What is Happening with Xtend® Soybeans

Xtend® soybeans recently crossed their final major hurdle with approval of a Dicamba herbicide labeled for them. This herbicide will go by the name of XtendiMax and is manufactured by Monsanto. BASF is also working on Dicamba herbicide for use with Xtend soybeans. The XtendiMax cost is rumored to be in the $10-12 per acre. If you need to add Roundup, that will be an additional cost.

Now that Xtend soybeans can be sprayed with both Roundup and Dicamba, we expect full speed ahead for Xtend on those hard to control fields that Roundup by itself was no longer containing or not doing a good enough job on.

Being a seed company, we put most of our thoughts into genetics and performance. Having them in full testing, side-by-side with our top-end RoundupReady2Yield soybeans, has allowed us to make an accurate assessment of their performance. What we are seeing looks very positive for Xtend. A quick measure can be seen in how many top finishes Xtend beans garnered in F.I.R.S.T. and State trials. We have 61 to date.

When we start drilling down into the data and looking at them against our RoundupReady2Yield varieties, they look very strong. The standout is the RS207NX which is yielding neck and neck with our RS213NR2, one of the most dominant products in our lineup. The other Xtend superstars are RS357NX and RS317NX, both running with the best those maturities have to offer. Following close behind them are RS306NX, RS276NX, and RS177NX.

These standouts show that Xtend soybeans can yield. In the majority of regions we saw record yields coming off of fields and the Xtend varieties were showing they could reach the high yield levels that the RoundupReady2Yield varieties were.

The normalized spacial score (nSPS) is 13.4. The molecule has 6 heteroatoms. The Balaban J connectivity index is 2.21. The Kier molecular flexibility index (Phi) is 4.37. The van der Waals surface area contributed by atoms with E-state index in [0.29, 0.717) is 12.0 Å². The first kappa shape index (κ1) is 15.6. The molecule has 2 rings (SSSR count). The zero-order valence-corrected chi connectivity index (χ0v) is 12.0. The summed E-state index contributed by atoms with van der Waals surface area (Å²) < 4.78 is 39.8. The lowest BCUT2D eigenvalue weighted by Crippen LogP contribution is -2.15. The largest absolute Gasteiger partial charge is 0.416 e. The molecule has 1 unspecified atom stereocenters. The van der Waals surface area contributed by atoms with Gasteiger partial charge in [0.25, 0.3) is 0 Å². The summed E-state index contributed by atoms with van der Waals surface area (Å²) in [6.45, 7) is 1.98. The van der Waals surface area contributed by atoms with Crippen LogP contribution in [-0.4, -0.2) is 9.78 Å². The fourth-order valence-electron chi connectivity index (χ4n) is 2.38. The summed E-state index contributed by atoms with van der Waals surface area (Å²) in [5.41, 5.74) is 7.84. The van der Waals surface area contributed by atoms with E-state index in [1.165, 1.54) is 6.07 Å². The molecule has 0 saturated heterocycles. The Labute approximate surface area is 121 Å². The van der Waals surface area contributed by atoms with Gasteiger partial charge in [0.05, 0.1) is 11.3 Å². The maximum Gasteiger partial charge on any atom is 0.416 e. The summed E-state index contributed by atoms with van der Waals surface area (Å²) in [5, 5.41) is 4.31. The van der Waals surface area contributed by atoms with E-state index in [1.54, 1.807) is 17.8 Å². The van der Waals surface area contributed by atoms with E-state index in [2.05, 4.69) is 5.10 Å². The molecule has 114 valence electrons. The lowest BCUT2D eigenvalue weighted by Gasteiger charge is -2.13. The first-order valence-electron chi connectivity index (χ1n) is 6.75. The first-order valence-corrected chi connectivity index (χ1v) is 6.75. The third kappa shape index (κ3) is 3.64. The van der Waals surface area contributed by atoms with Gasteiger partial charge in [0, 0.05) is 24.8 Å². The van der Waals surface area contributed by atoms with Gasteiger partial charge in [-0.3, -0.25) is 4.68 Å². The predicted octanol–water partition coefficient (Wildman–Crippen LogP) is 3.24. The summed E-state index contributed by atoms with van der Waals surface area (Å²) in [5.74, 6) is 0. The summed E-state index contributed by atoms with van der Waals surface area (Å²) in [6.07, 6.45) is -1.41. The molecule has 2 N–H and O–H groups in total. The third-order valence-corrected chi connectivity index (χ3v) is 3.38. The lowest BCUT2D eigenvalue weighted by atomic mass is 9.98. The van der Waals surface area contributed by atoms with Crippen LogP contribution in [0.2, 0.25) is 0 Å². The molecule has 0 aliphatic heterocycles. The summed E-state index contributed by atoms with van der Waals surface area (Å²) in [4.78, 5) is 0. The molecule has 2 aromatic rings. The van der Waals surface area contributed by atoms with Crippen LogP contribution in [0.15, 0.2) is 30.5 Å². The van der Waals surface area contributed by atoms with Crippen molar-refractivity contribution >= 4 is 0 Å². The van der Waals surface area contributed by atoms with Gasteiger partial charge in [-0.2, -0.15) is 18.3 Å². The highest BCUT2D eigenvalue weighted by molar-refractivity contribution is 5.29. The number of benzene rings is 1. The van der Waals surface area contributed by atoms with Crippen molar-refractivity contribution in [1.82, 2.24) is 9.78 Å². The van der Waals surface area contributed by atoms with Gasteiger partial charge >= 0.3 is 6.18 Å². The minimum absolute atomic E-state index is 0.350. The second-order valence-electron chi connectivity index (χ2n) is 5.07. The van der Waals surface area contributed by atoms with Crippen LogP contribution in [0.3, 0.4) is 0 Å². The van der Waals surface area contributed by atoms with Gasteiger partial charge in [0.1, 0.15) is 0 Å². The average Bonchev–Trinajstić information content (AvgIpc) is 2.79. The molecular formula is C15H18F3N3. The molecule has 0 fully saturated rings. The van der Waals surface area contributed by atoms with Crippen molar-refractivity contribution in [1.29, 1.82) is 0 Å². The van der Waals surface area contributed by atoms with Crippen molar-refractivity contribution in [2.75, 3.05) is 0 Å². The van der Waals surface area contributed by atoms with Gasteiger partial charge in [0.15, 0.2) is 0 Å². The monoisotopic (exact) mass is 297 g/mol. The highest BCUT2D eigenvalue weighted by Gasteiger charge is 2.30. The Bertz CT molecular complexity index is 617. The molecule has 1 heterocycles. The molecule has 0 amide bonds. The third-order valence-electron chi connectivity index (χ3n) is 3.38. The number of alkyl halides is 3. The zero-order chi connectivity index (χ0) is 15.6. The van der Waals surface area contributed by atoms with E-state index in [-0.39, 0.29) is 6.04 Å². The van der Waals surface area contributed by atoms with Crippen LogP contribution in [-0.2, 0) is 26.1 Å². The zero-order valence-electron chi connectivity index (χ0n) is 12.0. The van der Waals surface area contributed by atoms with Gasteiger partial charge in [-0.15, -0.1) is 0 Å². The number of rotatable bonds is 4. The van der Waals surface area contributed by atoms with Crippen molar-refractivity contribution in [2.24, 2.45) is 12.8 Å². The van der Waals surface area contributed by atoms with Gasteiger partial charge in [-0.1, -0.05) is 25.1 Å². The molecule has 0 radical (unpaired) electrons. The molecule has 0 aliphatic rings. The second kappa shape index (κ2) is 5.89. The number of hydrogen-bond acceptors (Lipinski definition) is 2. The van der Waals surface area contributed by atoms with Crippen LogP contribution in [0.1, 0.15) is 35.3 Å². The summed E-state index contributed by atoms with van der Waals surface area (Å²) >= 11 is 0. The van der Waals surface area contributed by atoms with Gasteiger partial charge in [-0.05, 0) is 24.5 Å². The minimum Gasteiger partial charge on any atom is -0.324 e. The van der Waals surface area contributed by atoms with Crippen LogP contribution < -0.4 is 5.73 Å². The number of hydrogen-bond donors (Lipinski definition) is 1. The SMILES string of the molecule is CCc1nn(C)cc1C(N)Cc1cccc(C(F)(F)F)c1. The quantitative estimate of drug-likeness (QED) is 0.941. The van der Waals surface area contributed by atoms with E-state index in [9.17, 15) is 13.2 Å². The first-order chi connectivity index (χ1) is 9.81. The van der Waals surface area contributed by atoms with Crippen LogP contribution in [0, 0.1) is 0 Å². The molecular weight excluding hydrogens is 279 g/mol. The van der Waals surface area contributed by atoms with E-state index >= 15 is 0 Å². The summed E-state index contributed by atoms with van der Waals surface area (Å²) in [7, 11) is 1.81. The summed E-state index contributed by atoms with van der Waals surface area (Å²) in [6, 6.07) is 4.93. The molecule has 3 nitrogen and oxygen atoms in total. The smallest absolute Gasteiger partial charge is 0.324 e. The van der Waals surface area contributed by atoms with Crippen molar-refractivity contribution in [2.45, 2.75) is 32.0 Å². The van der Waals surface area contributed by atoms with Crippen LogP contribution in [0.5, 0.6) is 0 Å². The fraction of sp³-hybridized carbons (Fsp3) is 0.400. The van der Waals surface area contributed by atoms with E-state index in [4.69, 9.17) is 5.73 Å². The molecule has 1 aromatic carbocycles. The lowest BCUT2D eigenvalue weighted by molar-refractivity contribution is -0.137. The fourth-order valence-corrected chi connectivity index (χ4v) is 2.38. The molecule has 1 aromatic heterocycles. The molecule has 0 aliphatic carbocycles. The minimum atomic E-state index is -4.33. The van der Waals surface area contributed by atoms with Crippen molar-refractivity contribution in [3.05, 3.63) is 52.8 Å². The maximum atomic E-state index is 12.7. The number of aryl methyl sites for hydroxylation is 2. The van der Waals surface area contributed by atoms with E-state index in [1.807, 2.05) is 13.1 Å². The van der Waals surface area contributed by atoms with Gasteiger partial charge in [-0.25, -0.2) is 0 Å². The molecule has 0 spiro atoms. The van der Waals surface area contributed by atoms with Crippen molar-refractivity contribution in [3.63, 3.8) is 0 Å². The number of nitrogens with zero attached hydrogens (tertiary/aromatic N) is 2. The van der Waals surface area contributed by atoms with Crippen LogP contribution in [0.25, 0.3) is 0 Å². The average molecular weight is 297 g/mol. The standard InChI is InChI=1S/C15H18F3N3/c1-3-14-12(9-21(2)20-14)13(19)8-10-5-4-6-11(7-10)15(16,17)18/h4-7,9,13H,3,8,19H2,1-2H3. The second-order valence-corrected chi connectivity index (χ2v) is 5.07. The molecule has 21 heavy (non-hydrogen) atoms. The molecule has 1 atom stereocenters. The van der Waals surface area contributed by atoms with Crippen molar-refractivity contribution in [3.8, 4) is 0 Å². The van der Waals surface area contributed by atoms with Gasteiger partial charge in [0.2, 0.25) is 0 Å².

I am starting to review data for new products, and Xtend is showing a lot of momentum there too. What is important to remember, is that the Xtend insertion does nothing for yield, good or bad. It just adds Dicamba resistance. The challenge from the breeding side is to get the insertion into known genetics and keep the rest of the genetics as close to the parent as possible or to develop new crosses that express desired characteristics just like any elite product on the market. The tools available to breeders are so much more powerful than even 10 years ago. New candidates can be fingerprinted before they are even planted. This allows them to throw out crosses that don’t have key gene packages. This significantly speeds up breeding and reduces in-field screening, which inherently is a long and high rejection process.

As breeding programs turn more fully to Xtend breeding, they will be quickly replacing and surpass RoundupReady2Yield. We are seeing 3-4 bushel jumps in performance from one generation to next right now. This will slow eventually, but I expect Xtend to start outperforming our existing Roundup lines in 2018.


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